It’s time to pay attention to commercial and industrial loans


This strong indicator of recession is beginning to worry me again.

Through Wolf Richter for LOUP STREET.

Commercial and industrial loans (C&I loans) at all commercial banks fell to $ 2.33 trillion on January 1, the lowest since March 2019, according to Federal Reserve data on commercial banks, released Friday. C&I loans peaked in August last year at $ 2.38 trillion and have since fallen 1.7%. This happened despite three rate cuts by the Fed during the period.

C&I loans are used by businesses for working capital or to finance capital expenditures. Working capital loans are generally secured by receivables and inventory. Capital expenditure loans are secured by equipment and the like.

These loans are often lines of credit with variable interest rates – very low and very attractive to borrowers. And the banks are eager to extend these loans and are aggressively offering them even to my small business. So there is no problem on that side of the equation.

But business demand for these loans is a sign of economic activity, a sign that businesses are expanding or downsizing. And demand is falling.

The graph shows the year-over-year percentage change in these loan balances. Note the relationship between year-over-year declines (below the red line) and recessions. If loan demand suddenly bounces back over the next two or three months, I would say the US economy has passed that particular hurdle. But if the trend since August continues to move south and ends in the neighborhood of -3% or worse, a different scenario would emerge:

Year-over-year growth rates were around 10% from late December 2018 to March 2019, then demand started to falter. As of January 1, 2020, year-over-year growth had fallen to 0.6%.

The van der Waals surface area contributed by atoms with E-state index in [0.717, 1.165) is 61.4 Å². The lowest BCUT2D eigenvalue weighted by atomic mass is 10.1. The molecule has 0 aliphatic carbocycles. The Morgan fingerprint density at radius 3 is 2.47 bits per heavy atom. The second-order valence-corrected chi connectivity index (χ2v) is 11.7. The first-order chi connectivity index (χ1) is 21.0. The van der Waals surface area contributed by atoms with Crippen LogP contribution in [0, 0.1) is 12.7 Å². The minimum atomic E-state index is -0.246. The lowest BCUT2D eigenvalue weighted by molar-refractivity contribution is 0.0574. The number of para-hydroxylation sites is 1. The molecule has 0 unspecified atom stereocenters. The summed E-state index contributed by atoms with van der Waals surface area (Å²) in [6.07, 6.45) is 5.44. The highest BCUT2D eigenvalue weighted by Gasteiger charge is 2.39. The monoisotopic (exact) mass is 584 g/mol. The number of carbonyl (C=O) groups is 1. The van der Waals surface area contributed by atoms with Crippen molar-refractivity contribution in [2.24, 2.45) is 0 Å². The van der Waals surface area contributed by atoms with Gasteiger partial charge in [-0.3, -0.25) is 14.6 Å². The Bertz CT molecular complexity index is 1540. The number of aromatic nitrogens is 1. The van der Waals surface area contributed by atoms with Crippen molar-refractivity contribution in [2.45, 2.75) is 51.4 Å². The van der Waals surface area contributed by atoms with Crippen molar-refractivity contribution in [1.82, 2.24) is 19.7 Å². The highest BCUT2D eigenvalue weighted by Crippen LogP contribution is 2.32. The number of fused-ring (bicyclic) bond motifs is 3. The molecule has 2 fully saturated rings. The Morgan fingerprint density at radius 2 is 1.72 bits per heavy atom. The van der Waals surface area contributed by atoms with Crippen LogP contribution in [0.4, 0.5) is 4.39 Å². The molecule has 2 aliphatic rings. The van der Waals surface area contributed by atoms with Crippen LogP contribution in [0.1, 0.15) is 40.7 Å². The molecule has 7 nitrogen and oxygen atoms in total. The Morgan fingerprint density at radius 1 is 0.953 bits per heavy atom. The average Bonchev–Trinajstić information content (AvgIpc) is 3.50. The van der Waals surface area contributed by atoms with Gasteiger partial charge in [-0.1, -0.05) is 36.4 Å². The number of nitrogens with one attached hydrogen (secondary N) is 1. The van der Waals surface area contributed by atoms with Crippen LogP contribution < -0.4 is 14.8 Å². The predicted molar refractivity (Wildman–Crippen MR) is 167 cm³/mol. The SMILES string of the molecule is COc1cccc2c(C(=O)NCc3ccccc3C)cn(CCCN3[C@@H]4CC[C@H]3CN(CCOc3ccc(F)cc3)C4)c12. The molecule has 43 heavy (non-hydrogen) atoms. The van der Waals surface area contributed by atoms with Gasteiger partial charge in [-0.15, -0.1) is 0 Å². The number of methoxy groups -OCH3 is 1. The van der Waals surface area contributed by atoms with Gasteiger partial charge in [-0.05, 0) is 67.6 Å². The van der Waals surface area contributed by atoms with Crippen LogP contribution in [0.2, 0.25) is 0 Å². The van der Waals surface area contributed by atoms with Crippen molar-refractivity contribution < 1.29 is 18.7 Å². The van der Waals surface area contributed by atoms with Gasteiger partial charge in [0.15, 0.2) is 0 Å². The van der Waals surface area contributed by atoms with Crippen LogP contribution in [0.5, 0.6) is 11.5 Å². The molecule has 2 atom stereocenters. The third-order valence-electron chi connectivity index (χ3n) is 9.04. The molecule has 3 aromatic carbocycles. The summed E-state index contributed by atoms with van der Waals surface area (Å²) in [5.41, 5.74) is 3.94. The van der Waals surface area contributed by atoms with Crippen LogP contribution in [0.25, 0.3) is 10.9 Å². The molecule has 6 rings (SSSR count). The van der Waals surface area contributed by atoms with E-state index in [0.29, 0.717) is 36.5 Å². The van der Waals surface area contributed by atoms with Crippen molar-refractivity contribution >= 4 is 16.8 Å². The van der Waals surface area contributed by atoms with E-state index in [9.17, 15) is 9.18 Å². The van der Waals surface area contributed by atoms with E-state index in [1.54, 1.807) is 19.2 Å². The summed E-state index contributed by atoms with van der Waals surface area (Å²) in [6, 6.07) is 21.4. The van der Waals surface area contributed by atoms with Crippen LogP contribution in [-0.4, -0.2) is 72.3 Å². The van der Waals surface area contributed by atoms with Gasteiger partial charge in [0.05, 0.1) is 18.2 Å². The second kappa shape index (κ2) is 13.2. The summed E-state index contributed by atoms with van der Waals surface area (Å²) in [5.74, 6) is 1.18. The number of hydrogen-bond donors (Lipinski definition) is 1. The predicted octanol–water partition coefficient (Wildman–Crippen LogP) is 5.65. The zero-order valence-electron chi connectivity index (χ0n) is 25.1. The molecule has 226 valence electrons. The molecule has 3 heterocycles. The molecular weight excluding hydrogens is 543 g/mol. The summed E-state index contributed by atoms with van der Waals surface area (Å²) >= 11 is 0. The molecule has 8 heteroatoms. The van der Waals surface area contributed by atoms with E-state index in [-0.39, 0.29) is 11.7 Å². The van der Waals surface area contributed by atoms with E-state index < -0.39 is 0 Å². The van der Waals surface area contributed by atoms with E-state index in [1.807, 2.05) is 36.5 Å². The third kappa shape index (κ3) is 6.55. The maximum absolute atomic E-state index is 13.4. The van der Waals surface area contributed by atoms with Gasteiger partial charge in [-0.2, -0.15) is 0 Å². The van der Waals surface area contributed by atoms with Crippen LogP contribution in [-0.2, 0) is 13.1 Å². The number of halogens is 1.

The decline in 2015-16 was associated with the oil crisis and industries related to oil and gas extraction, including manufacturing, trucking, and specialized segments of the technology and service sector. The C&I loan balance fell by $ 30 billion between the November 2016 peak and March 2017, before starting to rise again. But the growth rate never turned negative year over year and a recession was avoided. In 2016, GDP growth was only 1.6%, the slowest since the financial crisis.

We are now back in the same scenario, only worse: So far, loan balances have fallen by $ 42 billion in four months, from the peak of August 2019 to January 1, 2020.

The fall in rekindled oil scraps has something to do with this, although the price of oil remains more than twice as high as during the 2016 low, and the drop in oil today is not as fierce. than it was at the time.

Today, other things are triggering the lack of demand for C&I loans, such as the widespread slowdown in manufacturing and the freight sector (aside from last mile delivery for e-commerce). C&I loans are a larger measure of economics, which is not limited to manufacturing. Many service companies have C&I loans to finance equipment purchases or for working capital, secured by receivables.

C&I loans, in a growing economy, are growing rapidly because they are directly linked to business activity, for a wide range of businesses. And in the past, when the demand for loans declined dramatically, a recession loomed. So far, C&I loan balances have fallen 1.7% from the August high and are still up from a year ago, but just 0.6%. And if loan demand does not rebound quickly and continues to decline, it will be time to rekindle the talk about the recession:

And more rate cuts won’t help in that regard. Interest rates are already low, and it is not the cost of debt that prevents companies from taking out C&I loans. It is the lack of business on their part. C&I loan balances increased in 2018 and 2019, even as interest rates increased. But balances began to fall just weeks after the first rate cut at the end of July. Here is an overview of C&I loan balances over the past two years:

However, what happened during the financial crisis was special, in terms of my life: credit froze; banks, some of which were collapsing, stopped lending; businesses have stopped asking for loans; and C&I loans have plunged off a cliff. This is not the scenario on the horizon at the moment.

The typical scenario would be something like the previous two recessions where the business cycle takes its toll, where a wave of corporate debt restructurings and bankruptcies reduce overdue debt to the detriment of investors and banks, and where businesses shrink, and loan balances shrink due to lower demand, tighter credit standards and debt restructurings.

The US economy is not there yet. C&I loans have not yet reached this point and could rebound in the coming weeks or months. But if they continue to move south, the recession scenario is a big step forward.

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